Keep it Domestic: A reflection on why owning exotic cats will never work

Mondo was found roaming the Ozark Mountains in the winter time. As a warm climate, exotic cat, it is unlikely that she would have survived.

For decades, there has been a lack of laws and regulations regarding the private ownership of exotic felines in the United States. This allowed for the creation of a massive industry with several different supply channels. Breeders could actively sell wild cats to the general public as exotic pets, ranging in size from tigers to bobcats. Private individuals could also create roadside zoos and backyard menageries under the false marketing that their breeding activities benefited the conservation of wild cats. Finally, breeders began to inbreed and hybridize cats to create exotic variations such as the white tiger, Golden Tabby tiger, all-white tigers, ligers, tigons, Savannah cats, and more. With the passage of the Big Cat Public Safety Act, the future of large cats in this trade looks much brighter. It is nearly impossible to own big cats, and breeding is so restricted that it is almost impossible for any entity outside an accredited zoo to do so.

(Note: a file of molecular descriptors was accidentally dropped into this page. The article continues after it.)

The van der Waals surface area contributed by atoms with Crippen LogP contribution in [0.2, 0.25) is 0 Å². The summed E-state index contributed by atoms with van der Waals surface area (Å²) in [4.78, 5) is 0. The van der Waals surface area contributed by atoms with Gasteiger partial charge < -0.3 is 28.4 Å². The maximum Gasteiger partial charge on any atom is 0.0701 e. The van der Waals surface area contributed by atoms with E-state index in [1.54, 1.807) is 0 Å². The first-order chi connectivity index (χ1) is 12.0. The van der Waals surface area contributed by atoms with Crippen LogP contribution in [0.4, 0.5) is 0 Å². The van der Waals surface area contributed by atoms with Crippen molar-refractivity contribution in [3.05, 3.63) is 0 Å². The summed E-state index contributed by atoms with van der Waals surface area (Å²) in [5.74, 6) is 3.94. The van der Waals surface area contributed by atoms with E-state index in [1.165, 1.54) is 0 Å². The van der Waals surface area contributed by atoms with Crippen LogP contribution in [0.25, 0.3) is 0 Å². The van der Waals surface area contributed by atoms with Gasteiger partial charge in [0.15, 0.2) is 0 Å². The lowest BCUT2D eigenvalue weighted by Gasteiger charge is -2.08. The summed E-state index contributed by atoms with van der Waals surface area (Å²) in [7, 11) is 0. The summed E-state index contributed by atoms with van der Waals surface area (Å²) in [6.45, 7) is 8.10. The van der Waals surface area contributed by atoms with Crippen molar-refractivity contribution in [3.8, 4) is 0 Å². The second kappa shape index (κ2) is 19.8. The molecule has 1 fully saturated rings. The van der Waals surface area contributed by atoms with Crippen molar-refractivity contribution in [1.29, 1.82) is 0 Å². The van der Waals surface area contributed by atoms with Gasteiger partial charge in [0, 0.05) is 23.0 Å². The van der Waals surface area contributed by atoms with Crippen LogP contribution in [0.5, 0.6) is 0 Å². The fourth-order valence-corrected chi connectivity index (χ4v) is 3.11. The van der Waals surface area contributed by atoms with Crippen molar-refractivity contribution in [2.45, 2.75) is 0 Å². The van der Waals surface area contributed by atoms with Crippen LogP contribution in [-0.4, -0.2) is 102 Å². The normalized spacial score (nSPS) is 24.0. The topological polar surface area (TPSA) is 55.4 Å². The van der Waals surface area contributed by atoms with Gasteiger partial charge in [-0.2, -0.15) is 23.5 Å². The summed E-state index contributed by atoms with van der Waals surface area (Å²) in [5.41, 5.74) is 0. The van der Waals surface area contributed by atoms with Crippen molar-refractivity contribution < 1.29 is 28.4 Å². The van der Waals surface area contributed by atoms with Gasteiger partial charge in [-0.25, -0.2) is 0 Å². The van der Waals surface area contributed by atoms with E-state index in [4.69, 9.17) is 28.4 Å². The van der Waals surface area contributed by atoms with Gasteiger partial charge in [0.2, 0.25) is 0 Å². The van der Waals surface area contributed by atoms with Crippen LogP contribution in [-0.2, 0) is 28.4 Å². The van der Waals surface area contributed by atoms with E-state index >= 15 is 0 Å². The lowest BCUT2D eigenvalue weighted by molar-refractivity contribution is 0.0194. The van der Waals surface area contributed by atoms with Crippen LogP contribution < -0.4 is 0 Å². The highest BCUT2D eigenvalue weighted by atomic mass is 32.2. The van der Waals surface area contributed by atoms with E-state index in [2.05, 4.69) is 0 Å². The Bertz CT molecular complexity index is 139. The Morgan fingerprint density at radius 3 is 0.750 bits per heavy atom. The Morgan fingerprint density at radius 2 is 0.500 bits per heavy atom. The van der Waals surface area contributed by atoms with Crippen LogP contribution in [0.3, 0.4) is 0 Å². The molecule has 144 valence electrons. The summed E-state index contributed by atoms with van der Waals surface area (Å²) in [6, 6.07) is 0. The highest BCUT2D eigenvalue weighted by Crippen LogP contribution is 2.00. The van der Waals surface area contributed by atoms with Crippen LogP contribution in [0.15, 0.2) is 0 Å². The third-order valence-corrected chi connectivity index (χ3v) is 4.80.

While this is a great accomplishment, more wildcats remain victims of the exotic pet trade and are not yet protected. Boosted in popularity by influencers on social media, the demand for Savannah cats, a hybrid between a domestic and African serval, is extremely high. The Refuge has participated in 12 rescues for smaller cats from private owners and breeders over the last few years. We also see an increase in small exotic cats abandoned or released in the North American wilderness, where they are not equipped to survive and can negatively impact ecosystems.  The cats were either abandoned or too dangerous to be kept as pets in each instance. In science, we know that domestication is the process of modifying wild animals (and plants) so that they can be cared for and managed by humans. This process occurs over generations of selective breeding for more docile traits. Some animals, like zebras, keep their wild nature, no matter how hard humans attempt domestication

Tony and Prince were abandoned by private owners during a flood in Arkansas.

Bobcats and servals will always be wild animals. And no matter how many generations down we breed hybrids like Savannah cats, we continue to see the same results as big cats: surrender, abandonment, and abuse of the wild cat used for breeding. As we complete the construction of the additional 28 small cat habitats in Freedom Field, Turpentine Creek is prepared for this next wave of the exotic pet trade. Once construction is completed, we will build our Education Center & Museum, expanding our reach to classrooms and communities worldwide. Our organization is dedicated to taking the same mission and responsibility for small cats that need rescue as we do for big cats. With your support, we can continue to provide a lifelong home for wild cats, advocate for the end of the trade, and build a better future. 

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